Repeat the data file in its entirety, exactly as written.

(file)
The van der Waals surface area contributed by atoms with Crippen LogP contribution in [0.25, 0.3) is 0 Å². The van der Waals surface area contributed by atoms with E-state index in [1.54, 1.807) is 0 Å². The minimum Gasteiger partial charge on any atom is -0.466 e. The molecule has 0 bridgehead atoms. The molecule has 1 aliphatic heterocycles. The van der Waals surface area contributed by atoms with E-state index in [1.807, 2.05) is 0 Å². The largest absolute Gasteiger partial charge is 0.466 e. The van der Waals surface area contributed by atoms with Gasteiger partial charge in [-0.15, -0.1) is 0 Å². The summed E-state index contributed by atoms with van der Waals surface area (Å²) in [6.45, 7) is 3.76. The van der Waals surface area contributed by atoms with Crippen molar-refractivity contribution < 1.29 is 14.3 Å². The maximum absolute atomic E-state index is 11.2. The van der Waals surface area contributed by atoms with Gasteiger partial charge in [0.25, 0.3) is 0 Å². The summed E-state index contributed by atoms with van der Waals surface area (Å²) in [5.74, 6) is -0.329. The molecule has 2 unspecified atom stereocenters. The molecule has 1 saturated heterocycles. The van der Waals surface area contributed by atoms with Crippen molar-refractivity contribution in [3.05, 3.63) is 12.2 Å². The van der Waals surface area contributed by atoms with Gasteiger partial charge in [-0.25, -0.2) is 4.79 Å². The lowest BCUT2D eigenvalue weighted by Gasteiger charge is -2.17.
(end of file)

The van der Waals surface area contributed by atoms with Crippen LogP contribution in [0.25, 0.3) is 0 Å². The van der Waals surface area contributed by atoms with E-state index in [1.54, 1.807) is 0 Å². The minimum Gasteiger partial charge on any atom is -0.466 e. The molecule has 0 bridgehead atoms. The molecule has 1 aliphatic heterocycles. The van der Waals surface area contributed by atoms with E-state index in [1.807, 2.05) is 0 Å². The largest absolute Gasteiger partial charge is 0.466 e. The van der Waals surface area contributed by atoms with Gasteiger partial charge in [-0.15, -0.1) is 0 Å². The summed E-state index contributed by atoms with van der Waals surface area (Å²) in [6.45, 7) is 3.76. The van der Waals surface area contributed by atoms with Crippen molar-refractivity contribution < 1.29 is 14.3 Å². The maximum absolute atomic E-state index is 11.2. The van der Waals surface area contributed by atoms with Gasteiger partial charge in [0.25, 0.3) is 0 Å². The summed E-state index contributed by atoms with van der Waals surface area (Å²) in [5.74, 6) is -0.329. The molecule has 2 unspecified atom stereocenters. The molecule has 1 saturated heterocycles. The van der Waals surface area contributed by atoms with Crippen molar-refractivity contribution in [3.05, 3.63) is 12.2 Å². The van der Waals surface area contributed by atoms with Gasteiger partial charge in [-0.25, -0.2) is 4.79 Å². The lowest BCUT2D eigenvalue weighted by Gasteiger charge is -2.17.